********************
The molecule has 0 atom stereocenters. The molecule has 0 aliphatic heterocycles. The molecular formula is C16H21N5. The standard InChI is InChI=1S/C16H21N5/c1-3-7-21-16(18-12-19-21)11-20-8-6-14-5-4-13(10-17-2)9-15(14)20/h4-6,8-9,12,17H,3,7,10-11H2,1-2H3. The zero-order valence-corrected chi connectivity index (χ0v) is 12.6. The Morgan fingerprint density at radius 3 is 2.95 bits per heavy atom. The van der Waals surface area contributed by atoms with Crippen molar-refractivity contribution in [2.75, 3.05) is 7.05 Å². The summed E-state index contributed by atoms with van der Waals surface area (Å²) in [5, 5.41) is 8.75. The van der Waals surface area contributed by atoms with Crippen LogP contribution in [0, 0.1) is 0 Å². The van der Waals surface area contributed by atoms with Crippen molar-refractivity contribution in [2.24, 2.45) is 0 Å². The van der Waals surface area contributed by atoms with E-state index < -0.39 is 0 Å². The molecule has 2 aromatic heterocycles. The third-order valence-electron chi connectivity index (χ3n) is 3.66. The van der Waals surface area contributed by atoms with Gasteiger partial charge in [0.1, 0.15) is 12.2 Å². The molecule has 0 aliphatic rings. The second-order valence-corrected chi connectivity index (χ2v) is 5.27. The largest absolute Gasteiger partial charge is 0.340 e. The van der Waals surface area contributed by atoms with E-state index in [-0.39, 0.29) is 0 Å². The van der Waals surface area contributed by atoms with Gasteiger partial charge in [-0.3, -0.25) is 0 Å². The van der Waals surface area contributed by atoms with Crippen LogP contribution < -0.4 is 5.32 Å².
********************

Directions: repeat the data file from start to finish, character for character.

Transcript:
The molecule has 0 atom stereocenters. The molecule has 0 aliphatic heterocycles. The molecular formula is C16H21N5. The standard InChI is InChI=1S/C16H21N5/c1-3-7-21-16(18-12-19-21)11-20-8-6-14-5-4-13(10-17-2)9-15(14)20/h4-6,8-9,12,17H,3,7,10-11H2,1-2H3. The zero-order valence-corrected chi connectivity index (χ0v) is 12.6. The Morgan fingerprint density at radius 3 is 2.95 bits per heavy atom. The van der Waals surface area contributed by atoms with Crippen molar-refractivity contribution in [2.75, 3.05) is 7.05 Å². The summed E-state index contributed by atoms with van der Waals surface area (Å²) in [5, 5.41) is 8.75. The van der Waals surface area contributed by atoms with Crippen LogP contribution in [0, 0.1) is 0 Å². The van der Waals surface area contributed by atoms with Crippen molar-refractivity contribution in [2.24, 2.45) is 0 Å². The van der Waals surface area contributed by atoms with E-state index < -0.39 is 0 Å². The molecule has 2 aromatic heterocycles. The third-order valence-electron chi connectivity index (χ3n) is 3.66. The van der Waals surface area contributed by atoms with Gasteiger partial charge in [0.1, 0.15) is 12.2 Å². The molecule has 0 aliphatic rings. The second-order valence-corrected chi connectivity index (χ2v) is 5.27. The largest absolute Gasteiger partial charge is 0.340 e. The van der Waals surface area contributed by atoms with E-state index in [-0.39, 0.29) is 0 Å². The van der Waals surface area contributed by atoms with Gasteiger partial charge in [-0.3, -0.25) is 0 Å². The van der Waals surface area contributed by atoms with Crippen LogP contribution < -0.4 is 5.32 Å².